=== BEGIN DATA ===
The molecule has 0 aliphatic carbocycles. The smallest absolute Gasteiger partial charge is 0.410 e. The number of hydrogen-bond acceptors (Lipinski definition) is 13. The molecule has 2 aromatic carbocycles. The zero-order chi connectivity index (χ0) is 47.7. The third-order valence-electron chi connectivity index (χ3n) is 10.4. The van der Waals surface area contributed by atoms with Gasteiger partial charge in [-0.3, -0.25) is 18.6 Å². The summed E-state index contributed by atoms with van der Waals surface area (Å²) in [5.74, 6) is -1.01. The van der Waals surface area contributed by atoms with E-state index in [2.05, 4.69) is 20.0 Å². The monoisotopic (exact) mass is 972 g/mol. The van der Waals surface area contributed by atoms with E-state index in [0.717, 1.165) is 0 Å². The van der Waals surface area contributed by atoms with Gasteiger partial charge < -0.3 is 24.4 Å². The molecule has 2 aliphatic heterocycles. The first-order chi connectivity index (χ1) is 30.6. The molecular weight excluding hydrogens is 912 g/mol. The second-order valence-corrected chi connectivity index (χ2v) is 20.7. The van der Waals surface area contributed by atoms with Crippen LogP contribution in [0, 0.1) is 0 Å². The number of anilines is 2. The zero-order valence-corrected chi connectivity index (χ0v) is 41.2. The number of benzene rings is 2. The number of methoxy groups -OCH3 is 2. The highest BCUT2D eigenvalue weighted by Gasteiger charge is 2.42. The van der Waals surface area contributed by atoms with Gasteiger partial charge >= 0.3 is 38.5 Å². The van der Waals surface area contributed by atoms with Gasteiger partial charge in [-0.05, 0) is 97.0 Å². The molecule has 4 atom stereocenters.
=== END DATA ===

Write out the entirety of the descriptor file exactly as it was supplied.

The molecule has 0 aliphatic carbocycles. The smallest absolute Gasteiger partial charge is 0.410 e. The number of hydrogen-bond acceptors (Lipinski definition) is 13. The molecule has 2 aromatic carbocycles. The zero-order chi connectivity index (χ0) is 47.7. The third-order valence-electron chi connectivity index (χ3n) is 10.4. The van der Waals surface area contributed by atoms with Gasteiger partial charge in [-0.3, -0.25) is 18.6 Å². The summed E-state index contributed by atoms with van der Waals surface area (Å²) in [5.74, 6) is -1.01. The van der Waals surface area contributed by atoms with E-state index in [2.05, 4.69) is 20.0 Å². The monoisotopic (exact) mass is 972 g/mol. The van der Waals surface area contributed by atoms with E-state index in [0.717, 1.165) is 0 Å². The van der Waals surface area contributed by atoms with Gasteiger partial charge < -0.3 is 24.4 Å². The molecule has 2 aliphatic heterocycles. The first-order chi connectivity index (χ1) is 30.6. The molecular weight excluding hydrogens is 912 g/mol. The second-order valence-corrected chi connectivity index (χ2v) is 20.7. The van der Waals surface area contributed by atoms with Crippen LogP contribution in [0, 0.1) is 0 Å². The number of anilines is 2. The zero-order valence-corrected chi connectivity index (χ0v) is 41.2. The number of benzene rings is 2. The number of methoxy groups -OCH3 is 2. The highest BCUT2D eigenvalue weighted by Gasteiger charge is 2.42. The van der Waals surface area contributed by atoms with Gasteiger partial charge >= 0.3 is 38.5 Å². The van der Waals surface area contributed by atoms with Gasteiger partial charge in [-0.05, 0) is 97.0 Å². The molecule has 4 atom stereocenters.